On a broader scale, we had programing technologies for automated manufacturing and farming, even regimented ways established for healing and retiring. David understood that such organized and high-tech methods could enhance memory artificially and connect us to information, places, and people. And certainly there were rewards for artificially expanding and improving our memory skills.
But what David also realized was that as a result we marginalized persons with poor memory. And as those with poor memory behavior became marginalized, we were missing something valuable in humanity. In fact, in his own experience with his father, David began to accept unrecoverable memory as not so bad. Indeed, forgetting could be a way to be in the here and now. Admittedly, David thought this idea sounded a bit too “new age” for him, but he was feeling transformed by entering into a world in which, by the end of his father’s life, his father seemed always to be meeting David for the first time.
As David’s expectations for possessing a strong memory changed, he admitted that forgetfulness had become a close friend, as it was a “sometimes friend” in one form or another for everyone. Perhaps the most obvious anaology for David was sleep, which could bring a pleasant sort of forgetfulness to push away the day’s troubles, hence to refresh for the next day. Certainly, sometimes sleep provides special respite from troubles. Shakespeare’s Macbeth, suffering from insomnia because he can never forgive himself for killing the king, cries out for “innocent sleep,” the “death of each day’s life.”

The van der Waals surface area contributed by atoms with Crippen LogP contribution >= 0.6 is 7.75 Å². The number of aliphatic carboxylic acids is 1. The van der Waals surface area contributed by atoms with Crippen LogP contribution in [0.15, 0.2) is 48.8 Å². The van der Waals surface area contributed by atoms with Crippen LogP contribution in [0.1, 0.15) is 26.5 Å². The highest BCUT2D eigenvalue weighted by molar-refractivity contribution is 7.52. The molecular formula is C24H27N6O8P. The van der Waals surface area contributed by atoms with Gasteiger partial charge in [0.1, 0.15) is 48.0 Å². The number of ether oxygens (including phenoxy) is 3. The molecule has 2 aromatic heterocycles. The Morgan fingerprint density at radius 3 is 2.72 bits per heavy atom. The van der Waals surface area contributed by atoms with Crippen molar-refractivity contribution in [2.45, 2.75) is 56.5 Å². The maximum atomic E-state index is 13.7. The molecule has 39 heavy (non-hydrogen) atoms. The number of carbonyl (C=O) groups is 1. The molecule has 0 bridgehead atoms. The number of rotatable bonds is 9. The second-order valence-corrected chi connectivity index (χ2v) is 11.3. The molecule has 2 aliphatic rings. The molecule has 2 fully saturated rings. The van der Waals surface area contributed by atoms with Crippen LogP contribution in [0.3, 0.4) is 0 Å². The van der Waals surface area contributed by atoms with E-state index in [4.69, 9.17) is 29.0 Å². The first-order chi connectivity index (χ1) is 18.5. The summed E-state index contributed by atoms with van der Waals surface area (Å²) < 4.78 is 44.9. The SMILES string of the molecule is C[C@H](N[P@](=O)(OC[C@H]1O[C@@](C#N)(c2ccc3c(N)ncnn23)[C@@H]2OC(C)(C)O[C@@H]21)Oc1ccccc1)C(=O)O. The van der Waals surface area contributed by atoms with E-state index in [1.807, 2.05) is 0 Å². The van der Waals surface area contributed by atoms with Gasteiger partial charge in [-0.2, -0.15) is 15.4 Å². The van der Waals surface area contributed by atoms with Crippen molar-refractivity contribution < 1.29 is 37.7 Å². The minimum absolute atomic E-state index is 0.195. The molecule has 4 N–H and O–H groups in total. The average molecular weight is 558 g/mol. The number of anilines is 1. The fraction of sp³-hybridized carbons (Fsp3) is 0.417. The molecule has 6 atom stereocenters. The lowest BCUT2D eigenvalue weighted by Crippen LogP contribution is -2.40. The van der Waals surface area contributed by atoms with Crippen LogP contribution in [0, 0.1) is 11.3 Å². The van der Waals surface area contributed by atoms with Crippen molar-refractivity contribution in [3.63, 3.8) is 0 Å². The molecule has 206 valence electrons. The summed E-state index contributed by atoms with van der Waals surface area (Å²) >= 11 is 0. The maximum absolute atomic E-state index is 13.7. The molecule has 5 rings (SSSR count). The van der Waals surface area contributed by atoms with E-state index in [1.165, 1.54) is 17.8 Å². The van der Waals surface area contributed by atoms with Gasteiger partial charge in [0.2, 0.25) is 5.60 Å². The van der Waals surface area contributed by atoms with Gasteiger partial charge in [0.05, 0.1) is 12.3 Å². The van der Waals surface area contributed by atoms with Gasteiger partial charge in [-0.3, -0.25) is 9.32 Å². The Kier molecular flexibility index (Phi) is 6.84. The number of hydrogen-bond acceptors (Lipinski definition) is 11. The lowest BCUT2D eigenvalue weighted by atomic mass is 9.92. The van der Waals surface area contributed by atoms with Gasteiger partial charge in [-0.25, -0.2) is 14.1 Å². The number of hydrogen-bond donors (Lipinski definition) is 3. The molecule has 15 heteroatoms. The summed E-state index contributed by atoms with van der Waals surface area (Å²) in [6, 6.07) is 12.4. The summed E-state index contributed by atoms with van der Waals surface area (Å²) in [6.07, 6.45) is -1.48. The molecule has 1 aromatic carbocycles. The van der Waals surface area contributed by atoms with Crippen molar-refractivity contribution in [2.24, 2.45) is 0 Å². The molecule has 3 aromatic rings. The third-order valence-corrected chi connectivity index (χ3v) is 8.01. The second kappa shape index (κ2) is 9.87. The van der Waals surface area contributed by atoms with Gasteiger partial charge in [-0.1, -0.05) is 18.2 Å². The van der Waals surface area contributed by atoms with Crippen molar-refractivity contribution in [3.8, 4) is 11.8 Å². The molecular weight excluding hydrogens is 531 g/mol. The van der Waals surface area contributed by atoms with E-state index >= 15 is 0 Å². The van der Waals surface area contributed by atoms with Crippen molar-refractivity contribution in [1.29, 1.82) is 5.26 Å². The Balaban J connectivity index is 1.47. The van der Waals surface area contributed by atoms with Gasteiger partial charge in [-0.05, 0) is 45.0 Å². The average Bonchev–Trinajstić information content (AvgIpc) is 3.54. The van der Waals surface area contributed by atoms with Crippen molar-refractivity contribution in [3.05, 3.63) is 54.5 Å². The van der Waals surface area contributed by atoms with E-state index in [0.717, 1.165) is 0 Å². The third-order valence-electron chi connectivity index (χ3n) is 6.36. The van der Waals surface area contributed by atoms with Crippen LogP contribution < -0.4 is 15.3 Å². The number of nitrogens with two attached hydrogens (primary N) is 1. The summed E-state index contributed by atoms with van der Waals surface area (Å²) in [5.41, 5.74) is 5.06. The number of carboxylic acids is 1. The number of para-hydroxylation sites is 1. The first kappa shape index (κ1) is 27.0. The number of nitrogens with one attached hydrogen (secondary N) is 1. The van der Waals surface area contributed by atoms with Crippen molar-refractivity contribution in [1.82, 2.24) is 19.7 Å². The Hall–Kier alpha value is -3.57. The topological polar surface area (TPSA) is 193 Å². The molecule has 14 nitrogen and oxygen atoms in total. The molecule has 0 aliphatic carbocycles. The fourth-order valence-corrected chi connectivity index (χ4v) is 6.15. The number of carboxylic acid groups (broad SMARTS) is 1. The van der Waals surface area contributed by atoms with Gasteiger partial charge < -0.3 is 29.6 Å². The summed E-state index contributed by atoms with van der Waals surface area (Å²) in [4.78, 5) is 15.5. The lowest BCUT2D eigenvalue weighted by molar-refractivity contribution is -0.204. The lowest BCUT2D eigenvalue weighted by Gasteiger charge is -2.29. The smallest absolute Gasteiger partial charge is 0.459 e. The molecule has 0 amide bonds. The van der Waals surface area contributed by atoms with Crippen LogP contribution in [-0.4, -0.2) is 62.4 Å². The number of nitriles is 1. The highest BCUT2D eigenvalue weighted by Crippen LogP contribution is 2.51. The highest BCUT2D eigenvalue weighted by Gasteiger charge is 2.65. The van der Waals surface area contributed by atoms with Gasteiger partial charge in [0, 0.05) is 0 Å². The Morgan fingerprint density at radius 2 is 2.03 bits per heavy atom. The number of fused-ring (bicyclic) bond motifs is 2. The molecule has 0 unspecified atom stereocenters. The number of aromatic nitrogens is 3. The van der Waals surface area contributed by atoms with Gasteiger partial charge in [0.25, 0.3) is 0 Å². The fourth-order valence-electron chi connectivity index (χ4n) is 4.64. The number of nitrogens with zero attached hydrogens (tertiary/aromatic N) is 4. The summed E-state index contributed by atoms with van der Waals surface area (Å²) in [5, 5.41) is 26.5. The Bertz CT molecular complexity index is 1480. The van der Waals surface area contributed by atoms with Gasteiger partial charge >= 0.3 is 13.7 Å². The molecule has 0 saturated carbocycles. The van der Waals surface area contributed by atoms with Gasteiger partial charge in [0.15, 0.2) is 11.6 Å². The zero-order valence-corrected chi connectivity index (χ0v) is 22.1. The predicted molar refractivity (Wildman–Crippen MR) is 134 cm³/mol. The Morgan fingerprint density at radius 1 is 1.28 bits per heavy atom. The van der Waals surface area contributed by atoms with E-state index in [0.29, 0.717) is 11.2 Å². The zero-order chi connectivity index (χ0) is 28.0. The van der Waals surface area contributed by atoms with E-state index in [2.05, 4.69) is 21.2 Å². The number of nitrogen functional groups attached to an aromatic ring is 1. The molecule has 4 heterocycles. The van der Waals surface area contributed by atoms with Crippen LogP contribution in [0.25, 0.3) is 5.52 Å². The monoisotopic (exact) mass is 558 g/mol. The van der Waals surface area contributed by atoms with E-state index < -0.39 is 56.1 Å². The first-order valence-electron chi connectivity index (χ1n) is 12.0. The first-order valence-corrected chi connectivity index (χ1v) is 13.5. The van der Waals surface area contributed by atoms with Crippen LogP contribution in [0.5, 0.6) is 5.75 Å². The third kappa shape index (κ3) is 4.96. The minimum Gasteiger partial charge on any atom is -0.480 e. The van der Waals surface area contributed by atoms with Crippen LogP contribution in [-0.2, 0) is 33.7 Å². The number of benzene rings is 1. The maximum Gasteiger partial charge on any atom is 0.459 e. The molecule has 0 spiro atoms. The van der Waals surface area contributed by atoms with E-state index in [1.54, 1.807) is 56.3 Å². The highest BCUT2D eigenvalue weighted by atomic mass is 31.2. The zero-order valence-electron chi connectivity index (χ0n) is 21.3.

In Greek mythology, death as final sleep is represented by one of the five rivers of the underworld—Lethe, the river of forgetfulness, which runs through the cave of Hypnos (the god of sleep). Bound by time and space, sleep rushes us away from both. For Shakespeare’s Henry IV who develops insomnia because of his weighty responsibilities as king of England, sleep is pictured as “Nature’s soft nurse” who can “steep” the king’s “senses in forgetfulness.”
Unwisely, our medical establishment sometimes diagnoses forgetfulness as part of a disorder, as in identifying someone with dementia. But memory loss itself does not indicate dementia, which represents various other symptoms as well. Another word for dementia is senility, a synonym we are less likely to hear in conversation when describing this disorder. The distinction between these words is ironic given that in the Oxford English Dictionary the term dementia denotes insanity whereas the word senility denotes old age. For David, dementia seemed an unfair way to describe his father. Dementia sounded like demented, which means out of one’s mind.
David researched the terms. He found that senility and its adjective form senile are not used to the degree that dementia is today. One way to see this difference in use is to look at the frequency dementia, senility, and senile appear in more than 155 billion books found in Google Books. By using Google Ngram, David could easily track the word frequencies of these three terms in books published in English between years 1960 and 2000. Over those forty years, much has changed with the use of these words—dementia grew in frequency until by 2000 it appeared 8 times more frequently than senile and 19 times more frequently than senility. But in 1960, dementia occurred only 2 times more frequently than senility, and senile occurred 1.5 times more frequently than dementia. This soaring increase in use of dementia over the past 50 years is telling – a term many immediately associate with memory loss.
For David’s father, his physician’s diagnosis of dementia could never sum up what David’s relationship was with his father. The power of intimacy had grown in ways untold because of forgetfulness. Their relationship was not about dementia at all. It was about love—which forgives and forgets each day.